Which leads to my next point:

3. No rom-com (to my knowledge) has captured the reality of most single people’s lives, large portions of which are spent on the internet. And yes, I’m including the pathetic You’ve Got Mail. The reason why films have avoided young people’s plugged-in lives should be obvious: it’s depressing, and not cinematic in the least.

Sidewalls, however, doesn’t avoid the topic of sadness and loneliness via the internet. It embraces those themes and turns them into assets. Witnessing these characters’ sadness helps us bond to them.

Perhaps you’re probably thinking, I do not watch rom-coms to feel sad, or to watch hipsters chat online with each other! But remember some of the classics, like Sleepless in Seattle or When Harry Met Sally, and you’ll remember that you identified with those characters because you witnessed their sadness. That’s what Sidewalls gets right: it captures the loneliness — and the screen’s sad glow — of modern urban lives.

Mariana and Martín have close encounters with potential lovers, but the emptiness of those encounters only results in more isolation. They’re both still reeling from their respective breakups. Mariana puts it nicely:

If my life were a game of life, I’d have to move back five spaces.

Their sadness, their alienation, all of this seems atypical for the rom-com genre, but it endears us to these characters all the more. In any other film, when Mariana confesses her lingering affection for Where’s Waldo? (Dónde está Wally?) this fact would appear quirky and fake — but here it seems most of all to show how alone she is.

Likewise, midway through the film Martín undertakes another voiceover about the large number of buildings that have plants or small trees growing out of them. But what we really see in this great series of images is someone who has far too much time to himself, far too much of an inner dialogue, and no one to share it with. Mariana and Martín observe the world around them with such verve and intellect that their lack of someone to share those observations with seems the more glaring problem — not the quirkiness of the characters who framed it.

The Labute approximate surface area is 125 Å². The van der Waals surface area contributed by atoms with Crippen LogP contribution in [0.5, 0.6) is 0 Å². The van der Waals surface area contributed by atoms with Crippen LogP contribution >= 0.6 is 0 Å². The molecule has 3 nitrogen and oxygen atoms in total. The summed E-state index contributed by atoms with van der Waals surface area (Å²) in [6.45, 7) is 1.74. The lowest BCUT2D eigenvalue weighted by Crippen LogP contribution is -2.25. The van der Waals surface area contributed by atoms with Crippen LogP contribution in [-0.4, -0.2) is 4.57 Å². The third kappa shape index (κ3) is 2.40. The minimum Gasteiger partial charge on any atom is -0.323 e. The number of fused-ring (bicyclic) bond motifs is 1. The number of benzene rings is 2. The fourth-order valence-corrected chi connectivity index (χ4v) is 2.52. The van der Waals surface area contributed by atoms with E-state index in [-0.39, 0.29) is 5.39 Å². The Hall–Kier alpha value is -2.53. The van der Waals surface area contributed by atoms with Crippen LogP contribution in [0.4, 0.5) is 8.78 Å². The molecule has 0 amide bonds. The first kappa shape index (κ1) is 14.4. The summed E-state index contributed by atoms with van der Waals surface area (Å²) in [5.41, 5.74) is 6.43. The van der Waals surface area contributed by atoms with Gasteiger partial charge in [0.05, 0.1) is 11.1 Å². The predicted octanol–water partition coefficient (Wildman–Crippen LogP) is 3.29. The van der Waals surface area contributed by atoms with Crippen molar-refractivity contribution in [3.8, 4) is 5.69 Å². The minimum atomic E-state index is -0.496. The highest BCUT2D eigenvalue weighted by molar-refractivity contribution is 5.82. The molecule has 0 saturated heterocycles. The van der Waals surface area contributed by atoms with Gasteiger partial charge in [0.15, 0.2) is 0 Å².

4. Rom-coms are wedded to the meet-cute scenario to such a degree that we really ought to blame tooth decay on the excess of sugar dished out by Hollywood. In contrast, Sidewalls avoids the dentist by doing something I’ve never seen a rom-com do before: it pushes off the moment when Mariana and Martín finally meet — pushes it off longer than you think is possible for a film.

Who cares if they finally meet cute, because by this time you’re dying for them to meet; you’re so vicariously sad on their behalf, so melancholy upon acting as their only audience for their witty perceptions of the city, that you feel almost implicated in how delightful it must be to finally realize how much they have in common.

And finally:

5. Rom-coms always have a gimmick. In When Harry Met Sally it was the truism that men and women couldn’t be friends. (500) Days of Summer started with the breakup. Sometimes they’re oriented around technology — as when Meg Ryan fell for Tom Hanks’ story on that call-in radio program in Sleepless in Seattle, or when she fell for his persona on an internet dating site in You’ve Got Mail.

I’m not going to tell you how Sidewalls reveals its organizing gimmick, but will only reveal that it’s neither cloying nor really all that important. I only want to conclude by advising that if you, too, have trouble with the genre of romantic comedies and desire a refreshing, non-sugary alternative — why, you need to see Gustavo Taretto’s quiet film which deconstructs a number of hoary clichés without forbidding us from enjoying the fact that eventually, these two lovely people might find each other.

And with that, Sidewalls breathes new life into the rom-com — at least for people like me, who otherwise find them a drag. Ahhh. It’s like finding a friend for the end of the world. And it’s streaming on Netflix — and is rentable on Amazon or iTunes — for your midweek pleasure.